Post-war America produced a slew of brilliant horror/fantasy authors whose work also embraced science fiction. Sf was the next 'big thing' in popular culture, in part thanks to Hollwyood's heavy investment in the genre during the Fifties. Ray Bradbury (1920-2012) is the best-known example of this new, very American genre-blending trend. Of his many collections, The October Country (1955) offers horror in the playfully gruesome tradition of Poe. Bradbury went on to become an American icon, but he didn't evolve into a better writer than the young man who produced 'The Jar', 'Skeleton', 'The Crowd', 'The Wind', and 'The Man Upstairs', as well as the novel Something Wicked This Way Comes.



Less famous than Bradbury but a more consistently good writer, Richard Matheson (1926-2013) worked in film and TV (notably The Twilight Zone) as well as writing dozens of excellent short stories and a handful of good to excellent novels. He is best known for The Shrinking Man and the quasi-vampire sf novel I Am Legend. Both were filmed, the latter three times, and Matheson also wrote the story for Stephen Spielberg's first feature, Duel. Among his supernatural fiction there is A Stir of Echoes (disappointingly filmed with Kevin Bacon starring) and Hell House, filmed as The Legend of Hell House. Matheson also wrote two TV movies that spawned the TV series Kolchak in which a feisty, old-school reporter tackles paranormal stories, usually involving at least one murder. Twenty years later, Kolckak later inspired Chris Carter to create The X-Files.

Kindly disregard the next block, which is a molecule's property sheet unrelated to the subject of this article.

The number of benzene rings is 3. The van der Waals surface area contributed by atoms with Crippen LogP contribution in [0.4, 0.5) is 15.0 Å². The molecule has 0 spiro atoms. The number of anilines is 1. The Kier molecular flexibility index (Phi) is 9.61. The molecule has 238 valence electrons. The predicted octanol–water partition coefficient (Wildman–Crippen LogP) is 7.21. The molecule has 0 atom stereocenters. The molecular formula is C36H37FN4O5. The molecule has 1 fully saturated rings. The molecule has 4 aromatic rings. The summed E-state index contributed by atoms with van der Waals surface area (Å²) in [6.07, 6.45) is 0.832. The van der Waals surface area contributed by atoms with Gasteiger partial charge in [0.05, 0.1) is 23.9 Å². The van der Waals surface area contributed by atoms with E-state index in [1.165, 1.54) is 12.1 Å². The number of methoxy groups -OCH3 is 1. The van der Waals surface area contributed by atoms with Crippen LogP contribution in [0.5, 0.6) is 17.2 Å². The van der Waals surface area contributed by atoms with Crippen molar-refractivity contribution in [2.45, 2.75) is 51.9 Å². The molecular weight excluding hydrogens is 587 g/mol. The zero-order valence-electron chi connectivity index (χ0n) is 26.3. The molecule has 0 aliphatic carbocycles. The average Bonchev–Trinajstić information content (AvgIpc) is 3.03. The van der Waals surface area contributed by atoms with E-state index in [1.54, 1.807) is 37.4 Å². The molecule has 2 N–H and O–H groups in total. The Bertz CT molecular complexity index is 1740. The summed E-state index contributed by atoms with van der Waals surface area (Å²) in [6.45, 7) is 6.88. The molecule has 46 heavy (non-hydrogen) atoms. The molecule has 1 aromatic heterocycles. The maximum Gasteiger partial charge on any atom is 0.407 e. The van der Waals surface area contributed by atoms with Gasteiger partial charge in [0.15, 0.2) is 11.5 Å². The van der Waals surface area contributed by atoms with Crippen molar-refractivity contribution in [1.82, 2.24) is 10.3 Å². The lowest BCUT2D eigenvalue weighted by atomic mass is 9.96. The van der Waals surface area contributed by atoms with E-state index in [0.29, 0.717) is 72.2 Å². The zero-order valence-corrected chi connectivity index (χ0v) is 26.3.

Shirley Jackson (1916-65) is best known for her novel The Haunting of Hill House. It is her single great achievement, though her admirers rightly point to several first-rate short stories and her quasi-Gothic novel We Have Always Lived in the Castle. The Robert Wise film version, The Haunting, is a classic of the genre, but was deemed unsatisfactory by Richard Matheson and Nigel Kneale, both of whom wrote their own tales of scientific investigations in a haunted house. The fact that her work prompted ripostes from two leading authors is a sort of back-handed tribute in itself.



Charles Beaumont (1929-67) might well have been a much more prominent figure if he had lived longer. Another gifted scriptwriter, his short fiction has not been easy to get hold of - I find it as entertaining as that of his friends Matheson and Bloch. Beaumont's contributions to The Twilight Zone include 'What Dreams May Come' and 'The Howling Man', two of the best weird/horror episodes. Beaumont and Matheson were also kept busy writing Roger Corman's Gothic dramas based on the works of Poe and, in one case, Lovecraft (The Haunted Palace). Beaumont and Matheson, with George Baxt, also scripted Night of the Eagle, a film based on Leiber's Conjure Wife.